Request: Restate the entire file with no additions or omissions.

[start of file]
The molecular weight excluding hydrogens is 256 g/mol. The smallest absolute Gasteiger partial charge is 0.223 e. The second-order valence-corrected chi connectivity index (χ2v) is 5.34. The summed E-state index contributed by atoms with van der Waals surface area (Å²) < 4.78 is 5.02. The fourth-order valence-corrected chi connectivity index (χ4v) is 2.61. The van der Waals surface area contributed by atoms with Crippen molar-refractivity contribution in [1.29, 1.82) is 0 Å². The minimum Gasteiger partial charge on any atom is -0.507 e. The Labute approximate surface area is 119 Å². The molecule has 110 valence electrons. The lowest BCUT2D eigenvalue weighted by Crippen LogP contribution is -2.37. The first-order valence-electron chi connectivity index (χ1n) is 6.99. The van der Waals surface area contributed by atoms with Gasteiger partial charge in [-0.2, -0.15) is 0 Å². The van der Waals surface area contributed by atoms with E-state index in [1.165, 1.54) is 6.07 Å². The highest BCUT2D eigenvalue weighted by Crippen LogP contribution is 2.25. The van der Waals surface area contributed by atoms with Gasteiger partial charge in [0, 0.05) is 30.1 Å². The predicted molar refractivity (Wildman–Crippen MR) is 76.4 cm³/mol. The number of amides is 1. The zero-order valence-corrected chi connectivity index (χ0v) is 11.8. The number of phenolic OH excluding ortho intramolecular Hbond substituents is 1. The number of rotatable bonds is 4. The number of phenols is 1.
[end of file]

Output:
The molecular weight excluding hydrogens is 256 g/mol. The smallest absolute Gasteiger partial charge is 0.223 e. The second-order valence-corrected chi connectivity index (χ2v) is 5.34. The summed E-state index contributed by atoms with van der Waals surface area (Å²) < 4.78 is 5.02. The fourth-order valence-corrected chi connectivity index (χ4v) is 2.61. The van der Waals surface area contributed by atoms with Crippen molar-refractivity contribution in [1.29, 1.82) is 0 Å². The minimum Gasteiger partial charge on any atom is -0.507 e. The Labute approximate surface area is 119 Å². The molecule has 110 valence electrons. The lowest BCUT2D eigenvalue weighted by Crippen LogP contribution is -2.37. The first-order valence-electron chi connectivity index (χ1n) is 6.99. The van der Waals surface area contributed by atoms with Gasteiger partial charge in [-0.2, -0.15) is 0 Å². The van der Waals surface area contributed by atoms with E-state index in [1.165, 1.54) is 6.07 Å². The highest BCUT2D eigenvalue weighted by Crippen LogP contribution is 2.25. The van der Waals surface area contributed by atoms with Gasteiger partial charge in [0, 0.05) is 30.1 Å². The predicted molar refractivity (Wildman–Crippen MR) is 76.4 cm³/mol. The number of amides is 1. The zero-order valence-corrected chi connectivity index (χ0v) is 11.8. The number of phenolic OH excluding ortho intramolecular Hbond substituents is 1. The number of rotatable bonds is 4. The number of phenols is 1.